Neuro

Open journal

ISSN 2377-1607

Gaucher’s Disease, Myoclonic Seizures after Splenectomy: A Case Report

Min Li, Jia Liu, Yu-Hua Zhong, Yuan Yuan, Xuan Wang and Fu-Hua Peng*

Fu-Hua Peng

Department of Neurology The Third Affiliated Hospital of Sun Yat-Sen University Multiple Sclerosis Center Guangzhou Tian He Road No. 600 510630, China; Tel. 86+15915859568; Fax: 86-020-85252327; E-mail: pfh93@163.com

INTRODUCTION

GD is an inherited autosomal recessive metabolic defect due to a deficiency in the lysosomal enzyme b-glucocerebrosidase, which leads to deposition of glucocerebroside in cells of the macrophagemonocyte system, predominantly in the spleen, liver, and bone marrow. There are three clinical types, including type 1 (GD1), the non-neuronopathic type; type 2 (GD2), the infantile-onset, an acute neuronopathic type and type 3 (GD3), the juvenile-onset, a chronic neuronopathic type 1.1 The third type was divided into three subgroups (GD3a, GD3b and GD3c) on various clinical features. In GD3a, patients exhibit as progressive myoclonic epilepsy, with or without horizontal supranuclear gaze palsy, and mild systemic findings. A young man of GD3a we reported as follows, who was treated only as myoclonic seizures at first attending our neurology clinic, while he had been diagnosed as GD years ago.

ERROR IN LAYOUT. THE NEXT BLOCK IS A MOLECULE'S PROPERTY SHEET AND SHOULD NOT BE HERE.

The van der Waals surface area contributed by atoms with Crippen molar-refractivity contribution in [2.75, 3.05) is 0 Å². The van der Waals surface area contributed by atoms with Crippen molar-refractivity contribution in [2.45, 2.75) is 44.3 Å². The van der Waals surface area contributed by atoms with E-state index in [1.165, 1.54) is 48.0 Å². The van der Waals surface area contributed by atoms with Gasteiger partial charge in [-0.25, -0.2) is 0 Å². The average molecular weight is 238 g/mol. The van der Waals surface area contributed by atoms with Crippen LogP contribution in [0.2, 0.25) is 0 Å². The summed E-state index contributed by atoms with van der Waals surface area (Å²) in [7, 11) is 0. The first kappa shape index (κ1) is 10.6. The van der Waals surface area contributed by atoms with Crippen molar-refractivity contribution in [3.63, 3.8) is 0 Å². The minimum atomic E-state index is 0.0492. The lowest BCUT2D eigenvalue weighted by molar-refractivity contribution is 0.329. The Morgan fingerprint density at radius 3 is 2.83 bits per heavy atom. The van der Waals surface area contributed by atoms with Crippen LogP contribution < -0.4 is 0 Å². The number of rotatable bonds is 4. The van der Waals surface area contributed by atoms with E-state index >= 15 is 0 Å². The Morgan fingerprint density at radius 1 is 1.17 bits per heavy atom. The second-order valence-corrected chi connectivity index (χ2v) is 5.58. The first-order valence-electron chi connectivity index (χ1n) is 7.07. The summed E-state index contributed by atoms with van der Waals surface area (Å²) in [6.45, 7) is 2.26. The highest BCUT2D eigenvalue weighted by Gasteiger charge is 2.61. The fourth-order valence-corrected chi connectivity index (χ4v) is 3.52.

CASE REPORT